What I see shaping up under the current conditions from the ongoing processes is the attempt to make some European citizens' initiatives, an electoral mobilisation for a candidacy of Marco in a deeply "sick" Italian democratic system and a process of internal restructuring necessary for transnationalisation coexist simultaneously.
These are three immense actions, and for me unfeasible with the current resources. What would be crushed would first of all be the statutory part of Eumans as a pan-European movement.
To this I am unable and unwilling to give body.
I have no answers. And that is also why I am resigning.
At the same time, listening to myself, I realise that my political thinking and acting are more effective now in this fluid and less identity-based mode. I need a further period of study and action for a radical transformation of democracy that puts people back at the centre - including their intimate wills and possibilities for participation that are often rooted in inequality and discrimination. I need deeper feminist political action in local, national and transnational society and to understand how to design networks of care and cooperation.
The choice to resign in advance of the convening of the next Eumans Congress is a personal and political choice, matured in the process of healing from the Burn-out that struck me at the end of March this year and that took 4 months of great effort to get me back into a state of balance, emotionally and mentally.
Burn-out is something that initially confronts you completely with yourself - with all your limits, weaknesses, contradictions, mistakes - but then, once a few flames have passed and with the necessary psychological support - and a lot of love from the people next to you - it helps you recognise that it's not just you, but there are structural conditions in the context and the way you have been working that make it possible and fair to say that you can't do it any more. And I admit that it is not easy to also recognise your limits, to say enough is enough, when your personal investment has been so great.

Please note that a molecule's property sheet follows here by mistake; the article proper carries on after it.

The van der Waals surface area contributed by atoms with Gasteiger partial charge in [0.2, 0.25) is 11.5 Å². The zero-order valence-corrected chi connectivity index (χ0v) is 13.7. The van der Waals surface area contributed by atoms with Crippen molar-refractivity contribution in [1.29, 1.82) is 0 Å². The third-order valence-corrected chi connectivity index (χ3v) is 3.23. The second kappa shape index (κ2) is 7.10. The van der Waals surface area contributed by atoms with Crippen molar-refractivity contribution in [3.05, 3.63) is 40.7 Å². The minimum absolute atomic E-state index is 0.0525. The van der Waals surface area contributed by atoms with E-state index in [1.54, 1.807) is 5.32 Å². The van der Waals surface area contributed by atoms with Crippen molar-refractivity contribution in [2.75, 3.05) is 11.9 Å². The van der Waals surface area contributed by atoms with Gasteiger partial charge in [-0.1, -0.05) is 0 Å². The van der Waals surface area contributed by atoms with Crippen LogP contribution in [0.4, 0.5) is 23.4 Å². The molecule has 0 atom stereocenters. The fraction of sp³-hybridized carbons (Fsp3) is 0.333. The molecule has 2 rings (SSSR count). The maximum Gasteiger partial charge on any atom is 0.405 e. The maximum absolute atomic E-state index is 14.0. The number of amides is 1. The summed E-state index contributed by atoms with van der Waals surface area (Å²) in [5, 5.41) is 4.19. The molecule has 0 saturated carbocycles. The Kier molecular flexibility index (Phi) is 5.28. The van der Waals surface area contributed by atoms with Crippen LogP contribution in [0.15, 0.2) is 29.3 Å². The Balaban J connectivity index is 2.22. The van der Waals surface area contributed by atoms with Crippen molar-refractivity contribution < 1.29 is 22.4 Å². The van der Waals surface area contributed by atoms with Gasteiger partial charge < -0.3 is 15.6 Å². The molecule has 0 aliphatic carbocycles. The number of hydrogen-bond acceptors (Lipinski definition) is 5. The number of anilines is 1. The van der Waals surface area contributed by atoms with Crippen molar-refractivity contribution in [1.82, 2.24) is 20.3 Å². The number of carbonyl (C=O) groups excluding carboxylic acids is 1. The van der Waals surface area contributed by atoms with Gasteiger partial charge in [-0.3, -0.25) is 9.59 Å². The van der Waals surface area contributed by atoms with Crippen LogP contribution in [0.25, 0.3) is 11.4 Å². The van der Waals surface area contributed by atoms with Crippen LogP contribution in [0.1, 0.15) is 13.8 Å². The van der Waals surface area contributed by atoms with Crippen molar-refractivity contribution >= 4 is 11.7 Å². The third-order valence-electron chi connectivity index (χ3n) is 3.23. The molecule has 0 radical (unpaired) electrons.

I think it is important from a scientific point of view to point out that data show that women and LGBTQIA+ people experience burn-out more often. This is indeed a mental health, social and cultural problem and it is important that it is looked at within organisations that care about the quality of democracy and people's lives.
In the deep conviction that from the body of people one can go to the heart of politics, I also add this juncture to my letter.
I hope that these words of mine and this fundamental choice of mine can be a cue for those who will remain to work with Eumans and for Eumans; I will be very happy if it is deemed necessary to go into the specifics of some of the points raised, and I will be at your side as always for the challenges that unite us, starting with the end of life initiatives and the care of democracy. But I will do so from a feminist perspective, seeing the 'democratic emergency' as the central point of my action. Because I think that this is the first urgency to be addressed, also and above all with the tools of non-violence, to ensure that the solutions to the great challenges of our time truly involve and liberate the most oppressed and marginalised people.
With extreme gratitude to each of you for the road we have travelled together and for what I have been able to learn from our meeting.
Virginia Fiume (Gilla)